• The scope of an agency's analysis of climate change should not be limited to direct greenhouse gas emissions from specifically-permitted federal actions; analyses must also address upstream and downstream activities bearing a "reasonably close causal relationship" to those actions.
  • The guidance affirms a "rule of reason" (for which there is also support in case law) granting agencies considerable discretion to determine the nature and extent of their NEPA analyses. At the same time, however, the guidance clearly states that proposed actions with the potential to result in more than 25,000 MT CO2e per year should be the subject of quantitative analysis.
  • NEPA analyses prepared in connection with federal land management decisions (e.g., leasing plans, resource management plans, etc.) should address biogenic sources of greenhouse gas emissions.

Although CEQ's NEPA guidance is not a rule or regulation within the meaning of the Administrative Procedure Act, it is "persuasive" authority applicable to all federal agencies. And, in a somewhat unusual move, CEQ has "encouraged" agencies to apply the proposal to on-going NEPA reviews. There is no published timetable for finalizing the proposed guidance.

Dentons specializes in NEPA compliance and litigation for a broad range of infrastructure, energy and economic development projects. Our team includes the lead draftsman of NEPA's implementing regulations, and no NEPA document on which we have advised has ever been overturned in court.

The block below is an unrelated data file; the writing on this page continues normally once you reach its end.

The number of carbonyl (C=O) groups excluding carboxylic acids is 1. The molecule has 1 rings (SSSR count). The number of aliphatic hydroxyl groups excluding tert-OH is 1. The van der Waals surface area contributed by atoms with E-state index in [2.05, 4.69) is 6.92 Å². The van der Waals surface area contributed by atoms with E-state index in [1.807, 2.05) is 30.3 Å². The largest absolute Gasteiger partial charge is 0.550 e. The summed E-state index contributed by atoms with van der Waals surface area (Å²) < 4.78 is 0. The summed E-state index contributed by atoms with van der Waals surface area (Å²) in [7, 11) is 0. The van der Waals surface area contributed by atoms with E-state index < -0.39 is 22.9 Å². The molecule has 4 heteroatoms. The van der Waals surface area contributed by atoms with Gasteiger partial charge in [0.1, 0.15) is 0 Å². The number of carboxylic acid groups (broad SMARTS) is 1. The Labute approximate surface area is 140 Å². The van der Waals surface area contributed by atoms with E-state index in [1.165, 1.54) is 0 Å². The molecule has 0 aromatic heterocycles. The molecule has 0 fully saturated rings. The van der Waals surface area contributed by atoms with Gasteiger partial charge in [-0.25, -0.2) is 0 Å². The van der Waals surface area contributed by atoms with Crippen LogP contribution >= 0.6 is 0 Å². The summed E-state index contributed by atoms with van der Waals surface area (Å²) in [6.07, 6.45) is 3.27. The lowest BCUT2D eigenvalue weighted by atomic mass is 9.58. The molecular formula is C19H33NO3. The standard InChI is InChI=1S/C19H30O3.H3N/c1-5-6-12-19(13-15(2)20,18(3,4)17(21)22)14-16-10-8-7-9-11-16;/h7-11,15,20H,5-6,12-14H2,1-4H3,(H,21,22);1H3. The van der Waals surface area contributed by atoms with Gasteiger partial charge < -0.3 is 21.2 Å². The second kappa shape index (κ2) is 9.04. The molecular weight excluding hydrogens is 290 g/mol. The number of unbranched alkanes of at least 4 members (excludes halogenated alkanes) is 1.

by James Rubin and Jeff Lane

In his January 20, 2015 State of the Union address, President Obama stated, "And no challenge - no challenge - poses a greater threat to future generations than climate change." To meet this challenge, the President and his Administration are constructing a broad set of regulatory programs and agreements to reduce greenhouse gas (GHG) emissions, seeking to build a lasting legacy on addressing the challenge of climate change. It may be up to a new Congress, and, more likely, the federal courts to determine how lasting that legacy may be.

International agreements

On November 12, 2014, President Obama and Chinese President Xi Jinping jointly announced an agreement on reducing GHG emissions from their two countries by 2030, including new targets for emissions reductions by the United States and a first-ever commitment by China. The agreement, negotiated quietly through high level contacts, was intended to spur other nations, particularly in the developing world, to make their own cuts in GHG emissions as part of a new global agreement to be reached next year in Paris. The United States committed to reducing GHG emissions by 28 percent from 2005 levels by 2025, an increase in the reduction goal the President had set out in 2009. The President's recent Clean Power Plan (CPP) proposal, will be a key part of this commitment, setting a goal of a 30 percent reduction in GHG emissions from the power sector by 2030 based on 2005 emission levels.